22 May 2017
The Little French Bistro by Nina George
My rating: 2 out of 5 stars
Genre: Literary fiction? Romance?
Format: Free digital ARC from First to Read (no compensation in exchange for review)
Heat Level: Subtle -- sex is mentioned, but not explicitly described
Expected publication date: 13 Jun 2017
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This book confused me as far as how it should be categorized. Literary fiction? Romance? Women's fiction? I expected it to be cheerful and uplifting. Wouldn't you expect that if the book was described as having "buoyant charm"? Anyway . . .
The Little French Bistro by Nina George is a novel about a woman discovering her power late in life. Marianne has been married for 41 years to a man she is pretty sure doesn't love her. On a vacation to Paris, she decides she can't take it any longer and runs off to Brittany. Once there she slowly reinvents herself and has to decide where she truly belongs.
Having never read any of George's work and knowing little about this novel before requesting it from First to Read, I was expecting a comic chick-lit trifle. Instead, if I had to describe it in one word, I would say "melancholy". The tone and plot similarities (a German woman shows up in a random town after a breakup and makes friends with the locals) reminded me of the 1987 movie Bagdad Cafe.
The description of Marianne's childhood and marriage definitely helped me understand how she got to the point where she wanted to escape her life. I also appreciated reading a book about people closer to my own age. Most of them were at least 60 years old and had all the life experience and heartache to go with their advanced age. Marianne experiences a reawakening that is a welcome reminder that you can't always tamp down your own desires in favor of someone else's preferences.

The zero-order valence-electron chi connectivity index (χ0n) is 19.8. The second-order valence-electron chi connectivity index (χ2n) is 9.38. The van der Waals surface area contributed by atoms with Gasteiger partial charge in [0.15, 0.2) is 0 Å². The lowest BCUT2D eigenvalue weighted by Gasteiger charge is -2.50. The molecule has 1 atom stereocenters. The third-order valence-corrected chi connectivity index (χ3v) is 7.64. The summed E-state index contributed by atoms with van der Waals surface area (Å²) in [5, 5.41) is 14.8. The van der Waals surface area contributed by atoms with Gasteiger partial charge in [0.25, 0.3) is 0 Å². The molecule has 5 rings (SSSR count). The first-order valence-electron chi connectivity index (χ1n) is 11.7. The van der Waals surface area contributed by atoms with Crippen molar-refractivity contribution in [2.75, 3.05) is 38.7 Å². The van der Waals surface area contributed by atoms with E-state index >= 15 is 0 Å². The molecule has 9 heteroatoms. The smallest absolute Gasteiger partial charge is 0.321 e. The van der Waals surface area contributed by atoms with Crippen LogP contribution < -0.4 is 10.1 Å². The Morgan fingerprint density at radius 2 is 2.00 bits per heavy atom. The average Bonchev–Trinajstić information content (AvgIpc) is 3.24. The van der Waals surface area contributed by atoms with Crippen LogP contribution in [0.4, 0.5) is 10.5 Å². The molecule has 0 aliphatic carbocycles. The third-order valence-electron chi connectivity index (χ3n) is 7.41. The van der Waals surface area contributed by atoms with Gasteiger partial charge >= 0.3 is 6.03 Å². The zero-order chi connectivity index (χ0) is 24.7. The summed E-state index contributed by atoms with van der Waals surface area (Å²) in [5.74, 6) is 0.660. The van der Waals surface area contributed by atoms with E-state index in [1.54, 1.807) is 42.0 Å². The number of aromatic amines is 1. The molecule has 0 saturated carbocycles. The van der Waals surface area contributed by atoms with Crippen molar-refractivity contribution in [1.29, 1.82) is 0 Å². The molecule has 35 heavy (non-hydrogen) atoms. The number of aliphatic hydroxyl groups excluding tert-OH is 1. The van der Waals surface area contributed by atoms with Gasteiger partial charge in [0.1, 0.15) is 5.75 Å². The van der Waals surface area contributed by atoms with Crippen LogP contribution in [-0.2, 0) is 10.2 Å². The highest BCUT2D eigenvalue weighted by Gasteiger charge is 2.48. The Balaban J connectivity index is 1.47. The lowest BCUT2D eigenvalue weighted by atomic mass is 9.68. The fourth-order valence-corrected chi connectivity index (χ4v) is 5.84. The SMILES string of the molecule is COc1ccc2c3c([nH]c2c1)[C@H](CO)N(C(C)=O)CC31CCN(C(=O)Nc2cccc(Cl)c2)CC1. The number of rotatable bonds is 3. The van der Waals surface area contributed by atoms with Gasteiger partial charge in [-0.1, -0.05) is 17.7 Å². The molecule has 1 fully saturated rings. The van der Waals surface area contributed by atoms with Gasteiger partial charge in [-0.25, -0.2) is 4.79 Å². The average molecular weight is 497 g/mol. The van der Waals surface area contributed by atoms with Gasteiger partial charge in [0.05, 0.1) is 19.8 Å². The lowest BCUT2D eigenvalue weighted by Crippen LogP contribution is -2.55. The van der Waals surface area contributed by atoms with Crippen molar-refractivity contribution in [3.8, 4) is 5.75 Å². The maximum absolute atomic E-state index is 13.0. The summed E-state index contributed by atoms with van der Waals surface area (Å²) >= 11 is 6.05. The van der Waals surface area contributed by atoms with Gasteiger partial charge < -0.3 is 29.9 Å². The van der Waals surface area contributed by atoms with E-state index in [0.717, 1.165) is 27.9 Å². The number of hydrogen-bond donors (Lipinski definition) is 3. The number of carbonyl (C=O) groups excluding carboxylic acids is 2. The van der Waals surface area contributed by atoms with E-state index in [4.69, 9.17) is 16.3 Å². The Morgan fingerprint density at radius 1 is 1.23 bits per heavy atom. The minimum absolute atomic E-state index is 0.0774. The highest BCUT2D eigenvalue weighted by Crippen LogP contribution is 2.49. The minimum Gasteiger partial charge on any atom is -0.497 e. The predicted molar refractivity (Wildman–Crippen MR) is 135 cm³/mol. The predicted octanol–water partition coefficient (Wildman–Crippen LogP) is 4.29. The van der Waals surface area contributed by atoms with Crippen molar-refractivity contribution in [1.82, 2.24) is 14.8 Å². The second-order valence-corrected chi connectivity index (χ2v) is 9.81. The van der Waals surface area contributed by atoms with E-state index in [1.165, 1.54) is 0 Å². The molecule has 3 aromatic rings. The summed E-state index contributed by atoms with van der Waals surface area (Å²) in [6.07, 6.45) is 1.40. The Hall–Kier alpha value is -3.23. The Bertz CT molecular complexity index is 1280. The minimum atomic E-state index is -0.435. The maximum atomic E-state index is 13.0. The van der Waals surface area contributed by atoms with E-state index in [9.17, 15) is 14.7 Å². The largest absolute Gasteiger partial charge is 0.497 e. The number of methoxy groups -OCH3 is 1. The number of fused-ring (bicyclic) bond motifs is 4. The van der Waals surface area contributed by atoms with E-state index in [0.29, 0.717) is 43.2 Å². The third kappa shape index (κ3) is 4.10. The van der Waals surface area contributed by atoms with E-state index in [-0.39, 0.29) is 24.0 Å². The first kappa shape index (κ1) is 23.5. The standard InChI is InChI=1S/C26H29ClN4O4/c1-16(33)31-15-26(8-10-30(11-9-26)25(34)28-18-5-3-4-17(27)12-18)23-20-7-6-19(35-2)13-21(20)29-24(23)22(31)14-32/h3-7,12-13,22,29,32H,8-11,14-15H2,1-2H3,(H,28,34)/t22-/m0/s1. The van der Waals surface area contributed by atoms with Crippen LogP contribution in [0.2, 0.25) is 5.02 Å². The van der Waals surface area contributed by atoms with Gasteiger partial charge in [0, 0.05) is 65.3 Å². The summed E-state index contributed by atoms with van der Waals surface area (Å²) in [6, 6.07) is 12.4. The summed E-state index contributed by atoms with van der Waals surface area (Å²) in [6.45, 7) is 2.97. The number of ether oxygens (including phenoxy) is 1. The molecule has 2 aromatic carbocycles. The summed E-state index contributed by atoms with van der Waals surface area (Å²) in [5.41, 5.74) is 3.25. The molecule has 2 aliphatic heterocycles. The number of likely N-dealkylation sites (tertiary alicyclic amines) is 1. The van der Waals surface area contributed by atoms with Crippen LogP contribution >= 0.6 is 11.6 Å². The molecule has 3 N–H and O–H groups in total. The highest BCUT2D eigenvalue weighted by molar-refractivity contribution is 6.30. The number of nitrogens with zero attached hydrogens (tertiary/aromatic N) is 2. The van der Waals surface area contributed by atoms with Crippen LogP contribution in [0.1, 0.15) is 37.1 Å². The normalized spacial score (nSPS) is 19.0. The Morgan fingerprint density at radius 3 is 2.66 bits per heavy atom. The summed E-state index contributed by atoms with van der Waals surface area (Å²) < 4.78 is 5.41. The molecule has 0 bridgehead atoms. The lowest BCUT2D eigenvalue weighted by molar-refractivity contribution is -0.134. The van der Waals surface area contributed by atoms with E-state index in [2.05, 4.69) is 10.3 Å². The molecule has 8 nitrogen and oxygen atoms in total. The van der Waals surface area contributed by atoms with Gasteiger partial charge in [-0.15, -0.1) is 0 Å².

After the first few chapters, however, this book began to resemble literary fiction, which I do my best to avoid. I mean, I like pretty words as much as any other reader, but I also like dialogue and characters actually doing something. There wasn't much dialogue and when there was dialogue, it was poetic but vague. There was a lot of talk of superstitions and witches and healing and the power of nature and the sea that became tedious to read. The reader is treated to the inner thoughts and reminiscences of each of the characters, but not enough scenes to make us understand why the residents of the small seaside town that Marianne escapes to fall in love with her. There were incidences of almost magical realism that don't come to fruition.
The Little French Bistro is well written, but it feels more like a meditation on life rather than a story. The reader is given a look into the sadness and melancholy of each character's life, a few lines about how (some of) the characters' lives improved, and then the book is over. Despite the age of the characters, I would have enjoyed this in my late teens when I was into reading all about melancholy and pretty words just for their prettiness. Nowadays I want books that get to the point a little quicker.
The Little French Bistro on Overdrive
The Little French Bistro on Book Depository
The Little French Bistro on Amazon